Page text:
Ruby Short married Arthur McKim in 1917 and the couple had three children during their marriage.  Arthur had worked in public relations and the couple created one of the most successful sewing cottage industries.

Jack and Jill from Mother Goose Quiltie

The couple took quilt marketing to a whole new level.  After their first child was born, the couple took a trip throughout the U.S. to meet various newspaper publishers and developed strong relationships with them.  From all accounts, the McKims had a deep affection and respect for each other and worked well as a team.

Another factor was the trend that occurred at the time.  The Colonial Revival was in full swing and a renewed interest in quilting blossomed.

Wishing you a safe and happy day!

Tuesday, May 23, 2023

Tuesdays This and That: May 23, 2023

 Happy Tuesday!

The Philadelphia Museum of Art has an exhibit right now of Kanthas.  These are quilts made by the women of Bengal and features textiles from 1870 to 1970.  You can read about the exhibit here and here.  I have often been fascinated by these pieces and even considered buying one before the pandemic.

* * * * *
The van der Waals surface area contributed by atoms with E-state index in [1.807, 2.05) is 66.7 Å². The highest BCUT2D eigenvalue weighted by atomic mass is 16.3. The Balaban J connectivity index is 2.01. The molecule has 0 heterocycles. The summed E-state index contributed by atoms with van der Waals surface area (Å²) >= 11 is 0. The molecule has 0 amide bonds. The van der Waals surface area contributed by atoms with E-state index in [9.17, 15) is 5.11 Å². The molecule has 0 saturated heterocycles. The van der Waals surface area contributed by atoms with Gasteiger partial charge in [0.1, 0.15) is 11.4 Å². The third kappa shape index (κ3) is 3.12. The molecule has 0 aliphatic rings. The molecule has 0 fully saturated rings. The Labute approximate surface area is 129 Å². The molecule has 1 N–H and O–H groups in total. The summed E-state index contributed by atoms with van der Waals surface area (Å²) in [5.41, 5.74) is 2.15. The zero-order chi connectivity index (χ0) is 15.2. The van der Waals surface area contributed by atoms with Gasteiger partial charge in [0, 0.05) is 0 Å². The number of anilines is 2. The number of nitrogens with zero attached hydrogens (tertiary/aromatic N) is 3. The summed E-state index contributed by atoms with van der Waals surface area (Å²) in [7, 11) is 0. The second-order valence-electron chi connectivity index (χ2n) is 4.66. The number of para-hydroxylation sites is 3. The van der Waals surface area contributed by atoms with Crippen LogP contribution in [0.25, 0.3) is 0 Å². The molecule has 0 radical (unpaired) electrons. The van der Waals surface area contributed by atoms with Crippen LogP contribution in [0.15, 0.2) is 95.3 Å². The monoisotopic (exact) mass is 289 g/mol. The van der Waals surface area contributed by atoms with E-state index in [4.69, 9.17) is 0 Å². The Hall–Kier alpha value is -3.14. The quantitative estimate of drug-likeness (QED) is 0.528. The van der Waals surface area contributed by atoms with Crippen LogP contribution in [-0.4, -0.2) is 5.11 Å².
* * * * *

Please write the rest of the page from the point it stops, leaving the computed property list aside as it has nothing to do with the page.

I heard from a reader named Kathleen McMusing last week.  She has a wonderful blog with tutorials and patterns.  You may want to explore her blog here.


Many thanks for all the wonderful photos you have been sending for Flower Friday!  My feature of the month is my Weigelia bush which has left me breathless.  It's a fountain of pinks!

The nice thing about this bush is that when the flowers fade, I'll trim and guess what?  I'll get another blooming.  The second blooming won't be as amazing as the first but I sure do love whatever blooms on this bush.

If you have a show stopper in your garden, please let us know when you email photos.  Flower Friday is so popular and I'm sure gardeners will appreciate recommendations!

Have a safe and happy day!

Monday, May 22, 2023

Wall Hangings


Happy Monday!

Although I've made a lot of small quilts through the years, I haven't done any since last summer when I made doll quilts. 

A lot of my friends regularly make smaller pieces to use up blocks or to create a variety of projects.  Diann at Little Penguin Quilts makes wonderful table runners and wall hangings if you need inspiration.  In the past I've made table runners and wall hangings but also mug rugs.  I have a whole drawer full of fabric put aside for placemats; our guild collects the placemats to give to folks who receive meals on wheels.